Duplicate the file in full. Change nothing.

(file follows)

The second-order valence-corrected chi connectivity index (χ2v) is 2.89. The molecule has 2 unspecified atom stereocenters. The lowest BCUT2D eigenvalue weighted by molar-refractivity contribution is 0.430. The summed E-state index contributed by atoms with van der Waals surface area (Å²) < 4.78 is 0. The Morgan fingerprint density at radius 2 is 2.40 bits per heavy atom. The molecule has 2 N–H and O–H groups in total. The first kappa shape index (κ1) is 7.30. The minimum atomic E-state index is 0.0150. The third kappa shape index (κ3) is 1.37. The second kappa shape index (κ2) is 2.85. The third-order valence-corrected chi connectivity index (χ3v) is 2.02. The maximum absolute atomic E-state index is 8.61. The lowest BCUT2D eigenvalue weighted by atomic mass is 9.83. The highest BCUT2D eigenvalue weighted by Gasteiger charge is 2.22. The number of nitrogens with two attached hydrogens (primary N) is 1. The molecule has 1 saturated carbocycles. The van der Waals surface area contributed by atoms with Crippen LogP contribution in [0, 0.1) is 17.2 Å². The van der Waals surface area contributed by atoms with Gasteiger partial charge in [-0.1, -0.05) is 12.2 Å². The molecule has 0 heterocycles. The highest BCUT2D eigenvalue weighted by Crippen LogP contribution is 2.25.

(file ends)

The second-order valence-corrected chi connectivity index (χ2v) is 2.89. The molecule has 2 unspecified atom stereocenters. The lowest BCUT2D eigenvalue weighted by molar-refractivity contribution is 0.430. The summed E-state index contributed by atoms with van der Waals surface area (Å²) < 4.78 is 0. The Morgan fingerprint density at radius 2 is 2.40 bits per heavy atom. The molecule has 2 N–H and O–H groups in total. The first kappa shape index (κ1) is 7.30. The minimum atomic E-state index is 0.0150. The third kappa shape index (κ3) is 1.37. The second kappa shape index (κ2) is 2.85. The third-order valence-corrected chi connectivity index (χ3v) is 2.02. The maximum absolute atomic E-state index is 8.61. The lowest BCUT2D eigenvalue weighted by atomic mass is 9.83. The highest BCUT2D eigenvalue weighted by Gasteiger charge is 2.22. The number of nitrogens with two attached hydrogens (primary N) is 1. The molecule has 1 saturated carbocycles. The van der Waals surface area contributed by atoms with Crippen LogP contribution in [0, 0.1) is 17.2 Å². The van der Waals surface area contributed by atoms with Gasteiger partial charge in [-0.1, -0.05) is 12.2 Å². The molecule has 0 heterocycles. The highest BCUT2D eigenvalue weighted by Crippen LogP contribution is 2.25.